Do this ONE thing, and reap better behavior from your kids

Are you a parent who is constantly frustrated, raising your voice, and nagging at your kids? It’s easy to get in the habit of doing. It’s harder to fix it. It takes time and commitment. It’s summertime and kids have been home for a long time due to covid-19. How do parents find balance having kids home all the time? Let me teach you one key strategy that has made all the difference in the peace of my household. 

Give Yourself Some Grace

It’s always more challenging when kids are home weather it’s summer or holiday breaks. For parents we have to give ourselves a bit more grace. We may lose it more or feel frustration. But there are some concrete strategies you can use that can make things run more smoothly and the routine to stay in check. I promise…having your kids on a regular routine, will help you to enjoy your kids a lot more. Family life will run a lot more smoothly. 

Most of us want to be a great mom. But it’s easy to get into the cycle of nagging and reminding over and over, then we just blow up. You feel so defeated, frustrated, and even resentful. This isn’t your best self. It’s time to learn new parenting strategies that might be life changing for you. Once you know tools and strategies, You can turn behavior around quickly. 

There Is A Parenting Manual

You’ve heard the saying “parenting doesn’t come with a manual.” But having systems in place is a manual. If you have the strategies and methods, it makes your life so much easier. When you have expectations for everyone, things just run smoother. But the taskmaster nature tends to invite power struggles for our kids. We have to intentionally create emotional connections to our kids to fill their attention buckets. Connecting is a must. Without this, it will feel like more effort with the power struggles and whining.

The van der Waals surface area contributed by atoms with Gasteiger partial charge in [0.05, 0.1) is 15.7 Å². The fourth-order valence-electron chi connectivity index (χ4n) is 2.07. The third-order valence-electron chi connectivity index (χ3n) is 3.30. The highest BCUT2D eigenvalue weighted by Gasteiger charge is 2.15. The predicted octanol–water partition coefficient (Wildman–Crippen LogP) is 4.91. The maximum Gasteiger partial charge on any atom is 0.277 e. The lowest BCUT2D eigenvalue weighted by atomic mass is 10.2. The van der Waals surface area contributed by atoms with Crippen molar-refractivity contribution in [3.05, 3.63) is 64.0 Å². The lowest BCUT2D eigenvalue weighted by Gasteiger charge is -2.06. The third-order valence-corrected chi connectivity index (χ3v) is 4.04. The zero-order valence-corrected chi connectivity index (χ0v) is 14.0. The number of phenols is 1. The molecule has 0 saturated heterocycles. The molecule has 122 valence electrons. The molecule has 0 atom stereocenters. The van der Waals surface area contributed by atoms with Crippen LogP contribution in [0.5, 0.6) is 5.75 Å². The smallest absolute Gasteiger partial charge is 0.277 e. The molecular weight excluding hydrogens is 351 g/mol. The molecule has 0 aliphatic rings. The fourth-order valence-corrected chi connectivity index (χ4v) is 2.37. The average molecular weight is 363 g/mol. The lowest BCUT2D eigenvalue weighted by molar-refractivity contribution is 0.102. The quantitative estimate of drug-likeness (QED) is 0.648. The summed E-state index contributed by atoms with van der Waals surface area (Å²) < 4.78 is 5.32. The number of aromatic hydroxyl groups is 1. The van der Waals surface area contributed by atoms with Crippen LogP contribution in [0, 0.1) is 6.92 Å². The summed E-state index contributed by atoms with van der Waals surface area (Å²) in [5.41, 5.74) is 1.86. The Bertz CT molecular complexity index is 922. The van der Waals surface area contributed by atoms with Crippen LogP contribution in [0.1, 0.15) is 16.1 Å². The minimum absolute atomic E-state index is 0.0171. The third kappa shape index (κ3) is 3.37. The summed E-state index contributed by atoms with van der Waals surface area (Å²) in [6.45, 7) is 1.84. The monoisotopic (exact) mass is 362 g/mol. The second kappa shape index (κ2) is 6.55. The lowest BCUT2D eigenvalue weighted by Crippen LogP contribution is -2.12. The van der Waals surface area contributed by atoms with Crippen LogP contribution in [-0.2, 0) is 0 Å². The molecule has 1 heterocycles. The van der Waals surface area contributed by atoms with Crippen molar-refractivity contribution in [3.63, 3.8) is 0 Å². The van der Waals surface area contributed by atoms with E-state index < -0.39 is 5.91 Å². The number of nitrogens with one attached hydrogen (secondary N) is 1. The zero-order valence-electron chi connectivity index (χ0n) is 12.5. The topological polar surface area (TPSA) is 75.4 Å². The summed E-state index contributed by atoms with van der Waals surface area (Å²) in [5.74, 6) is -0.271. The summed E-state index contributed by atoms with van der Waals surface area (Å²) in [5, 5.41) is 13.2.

1:1 Time Together Is A Must

Kids have these hardwired needs for emotional connection or attention. Your kids won’t come to you and tell you this either. The need that they have turns into attention seeking behaviors that can look like anything from whining to clinging or irritability. If we’re not meeting their needs, they’re going to continue to resist. Spend 1:1 time with your kids on a daily basis. It can be as short as 10 minutes. I like to give 20 if I can. Get into their world. Jumping on tramp, legos, reading books together etc. Parent’s are blown away by how cooperative kids become when they meet this need for their children. Other things become easier when we meet their hard wired needs first. Quality focused time goes really far. I once called up my mother in law after I was having a rough time with my son for several days in a row. She told me to spend just 20 minutes a day with him going into his world. Playing cars, pokémon, or whatever it was he was into. I did it consistently, and it made all the difference in his behavior.

Compliant kids are just a connection away, but just in case it doesn’t work, do this…

Are kids more compliant and willing to get the things done we need them to get done when we’ve put in the time? Just by filling their attention bucket can work like magic in the cooperation department. But you’ll need some backup strategies in case things don’t go the way you’d hoped. In this case, use the “When, Then” strategy. It requires that the yucky stuff gets done first. “When you’ve cleaned your bedroom and made your bed, then we can go outside and kick the soccer ball with me.” Normally occurring privileges happen (time with friends or special time with mom and dad, or electronic time).